How To Start A Great Book Club That Lasts
I just moved to Northern California, and find myself sorely missing the book club I was a part of in New York City for seven years. (I can still Skype in, but it's not the same.)
Reading is one of the healthiest things you can do, and being part of a supportive group of people you see regularly is both a life extender and can prevent depression when you're hit by major life stressors. Put them together, and you've got a powerful wellness practice!
Many people tell me they want to be part of a book club, but either don't know how to get one started, or start one that inevitably devolves (people don't read the book, or life gets in the way). I thought I'd share the elements that I think make ours "sticky."
1. Choose readers.
People think joining a book club will be a good "commitment mechanism" to help them read more often. But in my experience, book clubs work better when their members are already avid readers: people who read anyway and who will read more than just the book club books.
2. Set a book list for the year.
We have a tradition of meeting at the Brandy Library every year before Christmas. We play Dirty Santa to exchange gifts, and everyone brings at least two book suggestions and describes them. People raise their hands if the book sounds interesting to them, and we choose the 11 books that got the most votes. (Sometimes, we go back and make a consensus decision to balance the list if there's too much of one genre.) In some years, not everyone has a suggestion that makes the list. But this system tends to result in more enjoyable books for everyone.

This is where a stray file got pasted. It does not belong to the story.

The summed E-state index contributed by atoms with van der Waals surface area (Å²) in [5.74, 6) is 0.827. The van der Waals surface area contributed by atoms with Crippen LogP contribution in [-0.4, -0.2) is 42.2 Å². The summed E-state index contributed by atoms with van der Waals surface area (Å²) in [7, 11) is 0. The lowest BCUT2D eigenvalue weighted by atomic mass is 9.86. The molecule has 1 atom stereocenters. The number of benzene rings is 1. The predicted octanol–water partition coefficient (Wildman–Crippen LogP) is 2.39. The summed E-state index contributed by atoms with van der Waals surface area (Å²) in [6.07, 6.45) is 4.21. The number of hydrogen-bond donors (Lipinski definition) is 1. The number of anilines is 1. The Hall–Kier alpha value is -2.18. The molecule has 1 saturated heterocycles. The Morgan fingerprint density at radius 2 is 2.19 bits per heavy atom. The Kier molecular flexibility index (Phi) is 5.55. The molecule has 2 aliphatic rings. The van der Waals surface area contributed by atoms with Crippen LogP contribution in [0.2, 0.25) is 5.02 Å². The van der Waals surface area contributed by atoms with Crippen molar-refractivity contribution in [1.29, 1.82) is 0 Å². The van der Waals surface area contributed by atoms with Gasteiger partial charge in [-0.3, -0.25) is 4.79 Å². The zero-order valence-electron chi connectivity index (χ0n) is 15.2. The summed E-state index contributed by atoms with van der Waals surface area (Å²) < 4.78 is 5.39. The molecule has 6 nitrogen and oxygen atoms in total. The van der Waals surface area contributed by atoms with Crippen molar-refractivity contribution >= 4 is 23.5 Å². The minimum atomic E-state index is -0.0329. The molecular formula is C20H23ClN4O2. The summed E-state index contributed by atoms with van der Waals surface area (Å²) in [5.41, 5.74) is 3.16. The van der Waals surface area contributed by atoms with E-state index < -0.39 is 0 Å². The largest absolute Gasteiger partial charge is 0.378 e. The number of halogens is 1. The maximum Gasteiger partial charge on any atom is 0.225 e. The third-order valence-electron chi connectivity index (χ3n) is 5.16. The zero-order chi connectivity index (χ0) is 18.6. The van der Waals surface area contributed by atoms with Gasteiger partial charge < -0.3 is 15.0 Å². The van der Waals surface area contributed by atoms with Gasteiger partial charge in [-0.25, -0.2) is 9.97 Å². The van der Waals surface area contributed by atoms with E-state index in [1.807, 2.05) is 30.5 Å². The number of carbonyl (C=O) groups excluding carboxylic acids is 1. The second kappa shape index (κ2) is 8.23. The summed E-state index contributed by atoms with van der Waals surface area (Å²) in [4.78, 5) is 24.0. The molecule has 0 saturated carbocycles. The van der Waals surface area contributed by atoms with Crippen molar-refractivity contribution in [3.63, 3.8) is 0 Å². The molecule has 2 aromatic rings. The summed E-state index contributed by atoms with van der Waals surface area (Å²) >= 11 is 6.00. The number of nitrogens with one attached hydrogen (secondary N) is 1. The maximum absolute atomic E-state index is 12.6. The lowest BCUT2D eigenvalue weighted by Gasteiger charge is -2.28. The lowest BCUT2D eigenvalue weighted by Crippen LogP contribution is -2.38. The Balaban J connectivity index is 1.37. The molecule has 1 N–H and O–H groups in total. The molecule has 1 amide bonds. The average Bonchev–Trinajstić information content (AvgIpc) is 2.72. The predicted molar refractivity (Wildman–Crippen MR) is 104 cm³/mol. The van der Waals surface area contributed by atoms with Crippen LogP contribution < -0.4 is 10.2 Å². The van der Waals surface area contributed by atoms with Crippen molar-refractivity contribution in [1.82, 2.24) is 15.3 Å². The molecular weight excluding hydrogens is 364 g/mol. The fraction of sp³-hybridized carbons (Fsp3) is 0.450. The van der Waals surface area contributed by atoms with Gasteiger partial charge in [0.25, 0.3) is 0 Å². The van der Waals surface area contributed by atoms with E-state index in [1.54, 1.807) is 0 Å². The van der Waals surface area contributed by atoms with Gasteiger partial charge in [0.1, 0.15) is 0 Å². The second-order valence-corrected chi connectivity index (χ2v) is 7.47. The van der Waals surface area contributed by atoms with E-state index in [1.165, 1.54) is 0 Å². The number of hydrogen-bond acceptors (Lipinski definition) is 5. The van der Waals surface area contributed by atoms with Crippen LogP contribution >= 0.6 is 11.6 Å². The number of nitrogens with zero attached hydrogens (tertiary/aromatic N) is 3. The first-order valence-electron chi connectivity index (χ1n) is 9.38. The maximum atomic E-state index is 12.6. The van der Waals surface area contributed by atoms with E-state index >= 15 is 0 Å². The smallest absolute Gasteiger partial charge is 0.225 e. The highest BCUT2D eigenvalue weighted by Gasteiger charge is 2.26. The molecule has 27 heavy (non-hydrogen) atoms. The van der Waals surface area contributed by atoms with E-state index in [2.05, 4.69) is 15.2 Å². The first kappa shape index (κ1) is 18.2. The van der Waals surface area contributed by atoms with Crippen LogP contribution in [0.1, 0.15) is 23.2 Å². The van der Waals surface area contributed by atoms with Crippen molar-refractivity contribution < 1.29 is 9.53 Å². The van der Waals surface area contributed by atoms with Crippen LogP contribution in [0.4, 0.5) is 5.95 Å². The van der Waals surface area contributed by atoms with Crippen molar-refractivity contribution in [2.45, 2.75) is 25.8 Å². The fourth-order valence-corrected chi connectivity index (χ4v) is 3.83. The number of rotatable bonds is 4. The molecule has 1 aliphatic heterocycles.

3. Set a schedule.
Right after we've set our book list, we make our schedule for the upcoming year. We meet Sunday evenings once a month (but skip August). Everyone submits the dates they already know they're busy, and we don't schedule meetings on those dates (or over major holidays).
That's pretty much it!
Reach out to publishers. They'll often give book clubs free books, because they know that people looking for good reads ask for suggestions from people who are in book clubs. One year, we got free books for each of us for three of our selections.
Invite authors. Writers are really great about speaking to book clubs. We've had some authors attend live and others joined via Skype. This year, we hosted Madeline Miller, who wrote The Song of Achilles, and Cristina Alger, author of The Darlings.
Give back as a group. We threw a book swap party, invited other book clubs and our friends, sold tickets for it, and gave the money and remaining used books to a girls' literacy charity in India where one of our members had volunteered.
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